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Biol Psychiatry Cogn Neurosci Neuroimaging. 2018 Mar 24. pii: S2451-9022(18)30070-3. doi: 10.1016/j.bpsc.2018.03.007. [Epub ahead of print]

Emotion Regulation in Obsessive-Compulsive Disorder, Unaffected Siblings, and Unrelated Healthy Control Participants.

Author information

1
OCD-team, Haukeland University Hospital, Bergen, Norway; Department of Clinical Psychology, University of Bergen, Bergen, Norway; Department of Anatomy and Neurosciences, VU University Medical Center, Amsterdam, the Netherlands. Electronic address: anders.lillevik.thorsen@helse-bergen.no.
2
Department of Anatomy and Neurosciences, VU University Medical Center, Amsterdam, the Netherlands; Department of Psychiatry, VU University Medical Center, Amsterdam, the Netherlands; GGZ inGeest, Amsterdam, the Netherlands.
3
Department of Psychiatry, VU University Medical Center, Amsterdam, the Netherlands; Department of Psychiatry, The Netherlands Cancer Institute, Amsterdam, the Netherlands.
4
Department of Psychiatry, University of Groningen and University Medical Center, Groningen, the Netherlands; Department of Specialized Trainings, Drenthe Mental Health Institution, Assen, the Netherlands; Altrecht Academic Anxiety Center, Utrecht, the Netherlands.
5
Department of Psychiatry, VU University Medical Center, Amsterdam, the Netherlands; Amsterdam Neuroscience, Amsterdam, the Netherlands.
6
Department of Anatomy and Neurosciences, VU University Medical Center, Amsterdam, the Netherlands; Amsterdam Neuroscience, Amsterdam, the Netherlands.
7
Department of Clinical Neuroscience, Karolinska Institutet, Stockholm, Sweden; Stockholm Health Care Services, Stockholm County Council, Stockholm, Sweden.
8
OCD-team, Haukeland University Hospital, Bergen, Norway; Department of Clinical Psychology, University of Bergen, Bergen, Norway.
9
OCD-team, Haukeland University Hospital, Bergen, Norway; Department of Anatomy and Neurosciences, VU University Medical Center, Amsterdam, the Netherlands; Department of Psychiatry, VU University Medical Center, Amsterdam, the Netherlands; Amsterdam Neuroscience, Amsterdam, the Netherlands.

Abstract

BACKGROUND:

Functional neuroimaging endophenotypes of obsessive-compulsive disorder (OCD) have been suggested during executive tasks. The purpose of this study was to investigate whether behavioral and neural responses during emotion processing and regulation also represent an endophenotype of OCD.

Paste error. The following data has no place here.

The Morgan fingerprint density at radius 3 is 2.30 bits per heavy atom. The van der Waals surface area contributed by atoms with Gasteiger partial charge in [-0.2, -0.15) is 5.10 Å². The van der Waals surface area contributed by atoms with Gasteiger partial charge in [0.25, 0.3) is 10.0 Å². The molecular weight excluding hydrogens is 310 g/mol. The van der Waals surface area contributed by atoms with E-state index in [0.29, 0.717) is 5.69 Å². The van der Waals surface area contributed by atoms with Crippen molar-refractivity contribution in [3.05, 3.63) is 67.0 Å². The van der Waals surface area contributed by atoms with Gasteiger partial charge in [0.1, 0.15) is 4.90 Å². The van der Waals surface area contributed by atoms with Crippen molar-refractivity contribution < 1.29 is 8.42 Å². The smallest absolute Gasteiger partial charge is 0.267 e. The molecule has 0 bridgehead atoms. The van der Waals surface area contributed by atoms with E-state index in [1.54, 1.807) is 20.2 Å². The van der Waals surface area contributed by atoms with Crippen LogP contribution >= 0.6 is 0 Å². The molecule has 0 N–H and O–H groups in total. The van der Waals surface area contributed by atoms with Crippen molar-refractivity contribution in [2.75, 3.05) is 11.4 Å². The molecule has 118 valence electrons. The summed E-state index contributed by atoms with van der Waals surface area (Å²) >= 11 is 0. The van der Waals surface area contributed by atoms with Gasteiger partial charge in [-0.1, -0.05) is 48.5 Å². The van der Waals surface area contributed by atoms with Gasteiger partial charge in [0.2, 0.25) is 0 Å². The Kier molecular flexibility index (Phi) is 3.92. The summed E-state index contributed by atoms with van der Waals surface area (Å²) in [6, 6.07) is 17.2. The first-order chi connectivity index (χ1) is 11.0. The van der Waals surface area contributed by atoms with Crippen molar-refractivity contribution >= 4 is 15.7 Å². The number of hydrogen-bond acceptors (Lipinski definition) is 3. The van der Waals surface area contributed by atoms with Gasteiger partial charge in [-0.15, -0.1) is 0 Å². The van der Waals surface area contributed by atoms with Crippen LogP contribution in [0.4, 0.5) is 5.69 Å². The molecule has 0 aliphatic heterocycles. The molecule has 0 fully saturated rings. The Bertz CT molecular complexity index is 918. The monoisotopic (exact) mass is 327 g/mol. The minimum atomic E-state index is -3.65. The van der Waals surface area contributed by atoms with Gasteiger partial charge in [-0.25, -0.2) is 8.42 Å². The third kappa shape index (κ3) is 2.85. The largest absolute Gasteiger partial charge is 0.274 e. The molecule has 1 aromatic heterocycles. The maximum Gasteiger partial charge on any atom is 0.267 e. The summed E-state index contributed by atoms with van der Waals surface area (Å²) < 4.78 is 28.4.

METHODS:

Forty-three unmedicated adult OCD patients, 19 of their unaffected siblings, and 38 healthy control participants underwent 3T functional magnetic resonance imaging during an emotion regulation task including neutral, fear-inducing, and OCD-related visual stimuli. Stimuli were processed during natural appraisal and during cognitive reappraisal, and distress ratings were collected after each picture. We performed between-group comparisons on task behavior and brain activation in regions of interest during emotion provocation and regulation.

RESULTS:

Siblings reported similar distress as healthy control participants during provocation, and significantly less than patients. There was no significant three-group difference in activation during fear provocation or regulation. Three-group comparisons showed that patients had higher amygdala and dorsomedial prefrontal cortex activation during OCD-related emotion provocation and regulation, respectively, while siblings were intermediate between patients and control participants but not significantly different from either. Siblings showed higher left temporo-occipital activation (compared with both healthy control participants and patients) and higher frontolimbic connectivity (compared with patients) during OCD-related regulation.

CONCLUSIONS:

Unaffected siblings do not show the same distress and amygdala activation during emotional provocation as OCD patients. Siblings show distinct activation in a temporo-occipital region, possibly related to compensatory cognitive control. This suggests that emotion regulation is not a strong endophenotype for OCD. When replicated, this contributes to our understanding of familial risk and resilience for OCD.

KEYWORDS:

Emotion regulation; Emotional provocation; Endophenotype; Familial risk; Obsessive-compulsive disorder; fMRI

PMID:
29753591
DOI:
10.1016/j.bpsc.2018.03.007

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